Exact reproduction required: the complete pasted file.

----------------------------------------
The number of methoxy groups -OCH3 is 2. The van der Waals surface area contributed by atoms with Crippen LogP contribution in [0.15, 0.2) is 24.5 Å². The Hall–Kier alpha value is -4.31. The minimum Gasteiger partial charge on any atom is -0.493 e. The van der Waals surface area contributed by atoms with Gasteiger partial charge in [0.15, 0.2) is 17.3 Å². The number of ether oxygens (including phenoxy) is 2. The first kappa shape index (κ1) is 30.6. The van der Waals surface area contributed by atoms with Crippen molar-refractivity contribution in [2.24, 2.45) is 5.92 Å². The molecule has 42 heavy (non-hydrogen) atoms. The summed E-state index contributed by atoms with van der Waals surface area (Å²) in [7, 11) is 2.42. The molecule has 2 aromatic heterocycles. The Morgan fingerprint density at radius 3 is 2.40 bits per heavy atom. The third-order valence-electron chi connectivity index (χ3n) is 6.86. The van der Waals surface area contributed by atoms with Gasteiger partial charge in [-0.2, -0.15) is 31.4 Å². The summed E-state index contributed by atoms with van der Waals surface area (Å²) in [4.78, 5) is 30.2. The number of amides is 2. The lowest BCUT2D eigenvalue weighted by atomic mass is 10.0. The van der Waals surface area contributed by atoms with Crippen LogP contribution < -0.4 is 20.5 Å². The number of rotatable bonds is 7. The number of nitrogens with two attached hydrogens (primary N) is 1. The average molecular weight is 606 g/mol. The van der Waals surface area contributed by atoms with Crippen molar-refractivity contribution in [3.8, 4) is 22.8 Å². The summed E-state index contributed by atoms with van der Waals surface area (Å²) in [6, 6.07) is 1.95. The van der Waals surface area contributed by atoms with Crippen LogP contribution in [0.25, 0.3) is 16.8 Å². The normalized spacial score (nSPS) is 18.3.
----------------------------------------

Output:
The number of methoxy groups -OCH3 is 2. The van der Waals surface area contributed by atoms with Crippen LogP contribution in [0.15, 0.2) is 24.5 Å². The Hall–Kier alpha value is -4.31. The minimum Gasteiger partial charge on any atom is -0.493 e. The van der Waals surface area contributed by atoms with Gasteiger partial charge in [0.15, 0.2) is 17.3 Å². The number of ether oxygens (including phenoxy) is 2. The first kappa shape index (κ1) is 30.6. The van der Waals surface area contributed by atoms with Crippen molar-refractivity contribution in [2.24, 2.45) is 5.92 Å². The molecule has 42 heavy (non-hydrogen) atoms. The summed E-state index contributed by atoms with van der Waals surface area (Å²) in [7, 11) is 2.42. The molecule has 2 aromatic heterocycles. The Morgan fingerprint density at radius 3 is 2.40 bits per heavy atom. The third-order valence-electron chi connectivity index (χ3n) is 6.86. The van der Waals surface area contributed by atoms with Gasteiger partial charge in [-0.2, -0.15) is 31.4 Å². The summed E-state index contributed by atoms with van der Waals surface area (Å²) in [4.78, 5) is 30.2. The number of amides is 2. The lowest BCUT2D eigenvalue weighted by atomic mass is 10.0. The van der Waals surface area contributed by atoms with Crippen LogP contribution < -0.4 is 20.5 Å². The number of rotatable bonds is 7. The number of nitrogens with two attached hydrogens (primary N) is 1. The average molecular weight is 606 g/mol. The van der Waals surface area contributed by atoms with Crippen molar-refractivity contribution in [3.8, 4) is 22.8 Å². The summed E-state index contributed by atoms with van der Waals surface area (Å²) in [6, 6.07) is 1.95. The van der Waals surface area contributed by atoms with Crippen LogP contribution in [0.25, 0.3) is 16.8 Å². The normalized spacial score (nSPS) is 18.3.